Monday, August 29, 2005

Lowlands 2005 pt4 - Sunday

First band we looked in on were The Editors, a popular choice for 3:30 in the afternoon. Which is quite early at a festival. The Editors should team up with The Features to start a newspaper or maybe an Interpol fanzine.

Next up (with rocking Alkaline Trio providing the sound track for part of the walk) are Boston-Irish punk rockers, The Dropkick Murphys, who know how to entertain a crowd and sing about (American) Football and (Irish) Drinking.

The Dresden Dolls cancelled shortly before the shebang and were replaced by Scotland’s Sons and Daughters. This four-piece manage to sound like Siouxie and the Banshees and feature a singer who dances on stage the way drunk women do when they want to be seductive. It made for compelling viewing.

The next meeting point for most of the group were The Queens of The Stone Age who took the main stage and rocked the tent. It was great to find out this band were even better than expected. And fom the songs I knew I was expecting greatness. One for buying more of.

Due to a particularly slow coffee machine and serving practice, Only the last few numbers of Heather Nova’s excellent repertoire was heard. But I have heard the Bermudan lass let forth her tunes on many occasions and was fine to let her mostly pass me by this time. There will be other dates. Whilst we were sitting on the grass outside the tent, and extraordinarily handsome man wandered along carrying a baby. He pointed out the band playing on the screen to the child and then wandered through to the backstage area. I was glad I was not some obsessive fan, as I had to conclude this was Heather’s newishly-sprung sprog being shown mummy at work.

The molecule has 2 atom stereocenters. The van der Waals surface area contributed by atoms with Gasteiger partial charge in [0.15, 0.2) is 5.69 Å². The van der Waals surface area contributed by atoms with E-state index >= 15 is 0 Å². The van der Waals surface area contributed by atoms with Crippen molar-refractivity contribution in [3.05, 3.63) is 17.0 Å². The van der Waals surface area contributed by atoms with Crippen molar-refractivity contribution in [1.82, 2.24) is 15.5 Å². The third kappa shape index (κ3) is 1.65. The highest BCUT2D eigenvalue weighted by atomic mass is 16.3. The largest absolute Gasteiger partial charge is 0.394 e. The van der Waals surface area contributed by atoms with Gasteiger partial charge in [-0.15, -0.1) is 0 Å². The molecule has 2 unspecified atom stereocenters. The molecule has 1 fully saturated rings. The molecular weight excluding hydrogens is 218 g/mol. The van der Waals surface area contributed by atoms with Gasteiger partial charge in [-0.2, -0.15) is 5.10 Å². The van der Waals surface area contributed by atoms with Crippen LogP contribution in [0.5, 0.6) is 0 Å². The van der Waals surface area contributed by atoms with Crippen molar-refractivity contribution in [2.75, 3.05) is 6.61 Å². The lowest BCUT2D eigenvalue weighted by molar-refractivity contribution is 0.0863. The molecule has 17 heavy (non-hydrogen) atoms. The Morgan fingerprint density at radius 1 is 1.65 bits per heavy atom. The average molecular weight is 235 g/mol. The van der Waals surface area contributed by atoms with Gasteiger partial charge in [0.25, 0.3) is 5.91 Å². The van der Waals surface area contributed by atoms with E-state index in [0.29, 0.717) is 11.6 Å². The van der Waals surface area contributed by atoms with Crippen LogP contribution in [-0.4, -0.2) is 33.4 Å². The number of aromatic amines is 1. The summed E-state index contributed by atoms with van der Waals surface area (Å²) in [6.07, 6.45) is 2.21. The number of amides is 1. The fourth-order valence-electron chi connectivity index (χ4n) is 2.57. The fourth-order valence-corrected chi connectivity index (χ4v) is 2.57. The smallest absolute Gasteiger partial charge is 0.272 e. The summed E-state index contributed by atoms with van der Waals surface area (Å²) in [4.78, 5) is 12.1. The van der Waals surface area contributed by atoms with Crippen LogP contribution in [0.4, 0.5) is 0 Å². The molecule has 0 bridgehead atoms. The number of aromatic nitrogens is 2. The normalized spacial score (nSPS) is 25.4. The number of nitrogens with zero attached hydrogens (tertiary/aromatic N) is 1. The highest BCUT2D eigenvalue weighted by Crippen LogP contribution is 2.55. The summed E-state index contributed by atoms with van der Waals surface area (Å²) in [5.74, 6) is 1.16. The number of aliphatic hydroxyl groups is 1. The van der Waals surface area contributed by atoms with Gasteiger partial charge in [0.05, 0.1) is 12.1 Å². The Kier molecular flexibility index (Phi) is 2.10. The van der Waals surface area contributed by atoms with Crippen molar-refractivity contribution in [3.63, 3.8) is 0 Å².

Next up on at the tent were sat outside of was Nick Cave and the Bad Seeds. So we hung a round. A few people wondered over to see The Jam. The Modern Jam as they could be called, or the Future Heads as they exactly are called. The look, dress and sound like the Jam, but since Oasis made it okay to sound entirely like another bad from way back, there has been little shame in it.

Nick Cave put on a good show. Nick is not so much a rocker as a twisted balladeer. He sings songs of love girls he’s just murdered and profiles the sinister men in the shadows. We did however have to leave him early because a strange phenomenon in the shape of The Foo Fighters was drawing us to them. Sunday’s headline act did not disappoint; Did not put a foot wrong; and made you realise Dave Grohl is a musical marvel despite the world-wide success which usually suggests otherwise.

This being the last night, the feeling was to enjoy the night. The best dancing was to be had at the Silent Disco. If you don’t know this phenomenonal new way to club, you have missed out. It’s a Dutch invention and involves the attendees all receiving headphones which have 2 channels, meanwhile two DJs play different tracks and you can pick which one you dance to. This means people watching have no idea what you are dancing to, other than when you shout out along with the song (as does happen more than at a normal disco) and also that the person you are dancing with may not be dancing to the same song.

There is something about the Silent Disco that makes people dance that bit more theatrically, knowing as they do many of the onlookers can see them dancing but not the music. This tendency to dance sometimes camply as well as the fact I had my sleeves taped up to reveal my soak-on dragon tattoo made one guy come up to me and ask, something like “heb je ooit een pennetje van mij?” It seemed to mean have you ever been a pen of mine, so I queried the meaning in particular the word pennetje. The chap did a quick mime of taking several thin, blunt objects in his mouth. Basically he had asked me if he had ever blown me before.” I had to regret that situation had never occurred before but thanked him for the history lesson and bounded over to the little woman to pass on the benefit of my new-found knowledge. Not sure I’ll ever use the line, but next time it is used on me, I will not pull such a lost expression.

It was, in short, a great festival. In particular because of the large and very agreeable group. Even the wild card, James, who none of us knew that well except that he had good taste in music as is evidenced by what is played at the club he DJs at, was a great asset to the group.

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